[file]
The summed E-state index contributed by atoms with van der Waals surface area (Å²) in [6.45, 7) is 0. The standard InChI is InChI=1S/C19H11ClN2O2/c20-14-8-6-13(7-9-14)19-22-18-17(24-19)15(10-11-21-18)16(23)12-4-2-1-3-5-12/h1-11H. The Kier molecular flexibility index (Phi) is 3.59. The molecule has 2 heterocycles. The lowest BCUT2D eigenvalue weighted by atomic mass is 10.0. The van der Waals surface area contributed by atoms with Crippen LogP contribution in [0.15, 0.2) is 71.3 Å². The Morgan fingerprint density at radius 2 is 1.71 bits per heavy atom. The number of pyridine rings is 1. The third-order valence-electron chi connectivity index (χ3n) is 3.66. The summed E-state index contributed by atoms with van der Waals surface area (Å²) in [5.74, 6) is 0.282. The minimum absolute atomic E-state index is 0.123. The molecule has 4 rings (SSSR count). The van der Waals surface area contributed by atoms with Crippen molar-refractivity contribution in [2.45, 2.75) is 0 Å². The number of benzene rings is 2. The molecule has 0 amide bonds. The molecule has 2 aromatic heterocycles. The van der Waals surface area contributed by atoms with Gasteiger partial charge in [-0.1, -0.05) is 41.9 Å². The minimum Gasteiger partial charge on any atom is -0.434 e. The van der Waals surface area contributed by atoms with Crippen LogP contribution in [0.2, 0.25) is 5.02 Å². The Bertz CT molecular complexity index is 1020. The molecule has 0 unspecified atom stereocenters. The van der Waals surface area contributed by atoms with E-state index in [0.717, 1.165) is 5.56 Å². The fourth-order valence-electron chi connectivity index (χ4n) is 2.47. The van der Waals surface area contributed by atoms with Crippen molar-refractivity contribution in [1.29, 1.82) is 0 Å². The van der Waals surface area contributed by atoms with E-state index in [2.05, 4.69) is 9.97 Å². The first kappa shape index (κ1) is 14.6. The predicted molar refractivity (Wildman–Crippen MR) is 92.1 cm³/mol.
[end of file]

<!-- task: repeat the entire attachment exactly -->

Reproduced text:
The summed E-state index contributed by atoms with van der Waals surface area (Å²) in [6.45, 7) is 0. The standard InChI is InChI=1S/C19H11ClN2O2/c20-14-8-6-13(7-9-14)19-22-18-17(24-19)15(10-11-21-18)16(23)12-4-2-1-3-5-12/h1-11H. The Kier molecular flexibility index (Phi) is 3.59. The molecule has 2 heterocycles. The lowest BCUT2D eigenvalue weighted by atomic mass is 10.0. The van der Waals surface area contributed by atoms with Crippen LogP contribution in [0.15, 0.2) is 71.3 Å². The Morgan fingerprint density at radius 2 is 1.71 bits per heavy atom. The number of pyridine rings is 1. The third-order valence-electron chi connectivity index (χ3n) is 3.66. The summed E-state index contributed by atoms with van der Waals surface area (Å²) in [5.74, 6) is 0.282. The minimum absolute atomic E-state index is 0.123. The molecule has 4 rings (SSSR count). The van der Waals surface area contributed by atoms with Crippen molar-refractivity contribution in [2.45, 2.75) is 0 Å². The number of benzene rings is 2. The molecule has 0 amide bonds. The molecule has 2 aromatic heterocycles. The van der Waals surface area contributed by atoms with Gasteiger partial charge in [-0.1, -0.05) is 41.9 Å². The minimum Gasteiger partial charge on any atom is -0.434 e. The van der Waals surface area contributed by atoms with Crippen LogP contribution in [0.2, 0.25) is 5.02 Å². The Bertz CT molecular complexity index is 1020. The molecule has 0 unspecified atom stereocenters. The van der Waals surface area contributed by atoms with E-state index in [0.717, 1.165) is 5.56 Å². The fourth-order valence-electron chi connectivity index (χ4n) is 2.47. The van der Waals surface area contributed by atoms with Crippen molar-refractivity contribution in [1.29, 1.82) is 0 Å². The van der Waals surface area contributed by atoms with E-state index in [2.05, 4.69) is 9.97 Å². The first kappa shape index (κ1) is 14.6. The predicted molar refractivity (Wildman–Crippen MR) is 92.1 cm³/mol.